In this sci-fi novel, aliens plan to invade our planet, and it’s up to a plucky, teenage orphanage employee and her allies to stop them.
The story’s protagonist was anonymously left at a Detroit-area orphanage as a baby. Now 19, the girl, known as Pix, is a resident staffer at the same orphanage. She does whatever needs to be done, such as raising funds for the orphans to have a big Christmas tree, lights, and presents. When the kids gather to decorate their donated tree, a very real-looking Santa Claus (spelled throughout as “Clause”) shows up with presents for all. Curious, Pix follows him when he leaves and discovers startling truths: his name is Nick Salisbury, he’s her biological father, and he and her mother, Sabrina, nicknamed “Brin,” are agents working for the Admin, an organization of benevolent aliens. Nick and Brin were recruited following an attack by the Vellim—evil, insectlike beings that they thought had killed Pix as a baby. Meanwhile, the orphanage is under threat from Ralph Normandy, a real estate bigwig who wants to acquire its land by hook or by crook. Also in the mix is Guy, a personable young man that Pix runs into on the street, who has secrets of his own. With the help of alien technology, her newfound parents, and some good-hearted folks, Pix aims to foil a new Vellim invasion while giving the orphans the best Christmas ever. Corbin (The Odin Chronicle, 2013) offers an upbeat holiday story packed with grateful kids, kindly adults, sneering villains, over-the-top light displays, and nifty alien gizmos. The plot satisfyingly combines scenes of action, miraculous help, and burgeoning romances among several characters. But although the novel often displays humanistic values, it has a culturally myopic view of Christmas, with the orphanage staff even claiming that “we don’t promote any particular kind of religious activity for the kids.”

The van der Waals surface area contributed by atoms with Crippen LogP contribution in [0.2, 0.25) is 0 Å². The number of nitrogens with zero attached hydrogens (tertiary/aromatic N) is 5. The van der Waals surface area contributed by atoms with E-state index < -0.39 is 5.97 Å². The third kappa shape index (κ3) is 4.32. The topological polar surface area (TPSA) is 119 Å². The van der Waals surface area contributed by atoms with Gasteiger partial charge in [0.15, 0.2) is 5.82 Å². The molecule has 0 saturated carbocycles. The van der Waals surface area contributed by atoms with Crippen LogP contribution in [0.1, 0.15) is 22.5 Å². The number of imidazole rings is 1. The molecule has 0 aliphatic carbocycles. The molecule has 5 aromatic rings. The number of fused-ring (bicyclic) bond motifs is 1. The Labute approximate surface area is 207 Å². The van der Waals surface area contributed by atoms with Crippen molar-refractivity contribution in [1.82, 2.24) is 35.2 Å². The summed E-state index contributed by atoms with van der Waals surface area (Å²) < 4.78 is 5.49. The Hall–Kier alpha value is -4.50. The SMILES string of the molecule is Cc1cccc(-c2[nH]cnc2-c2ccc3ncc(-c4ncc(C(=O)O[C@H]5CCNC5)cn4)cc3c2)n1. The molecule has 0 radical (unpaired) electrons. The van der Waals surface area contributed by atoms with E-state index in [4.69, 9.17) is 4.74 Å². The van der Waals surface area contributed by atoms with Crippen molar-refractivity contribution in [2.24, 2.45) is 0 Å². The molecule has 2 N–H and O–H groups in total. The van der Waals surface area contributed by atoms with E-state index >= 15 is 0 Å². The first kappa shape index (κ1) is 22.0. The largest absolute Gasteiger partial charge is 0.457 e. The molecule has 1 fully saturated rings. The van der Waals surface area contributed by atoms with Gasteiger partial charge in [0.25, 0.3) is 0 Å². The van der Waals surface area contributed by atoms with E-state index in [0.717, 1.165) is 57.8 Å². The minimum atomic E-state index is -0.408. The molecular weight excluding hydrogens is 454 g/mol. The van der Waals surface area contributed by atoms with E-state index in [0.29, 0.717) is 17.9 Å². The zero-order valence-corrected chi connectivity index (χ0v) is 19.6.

An often enjoyable, if unpolished, story that could use an acknowledgment that not everyone celebrates Christmas.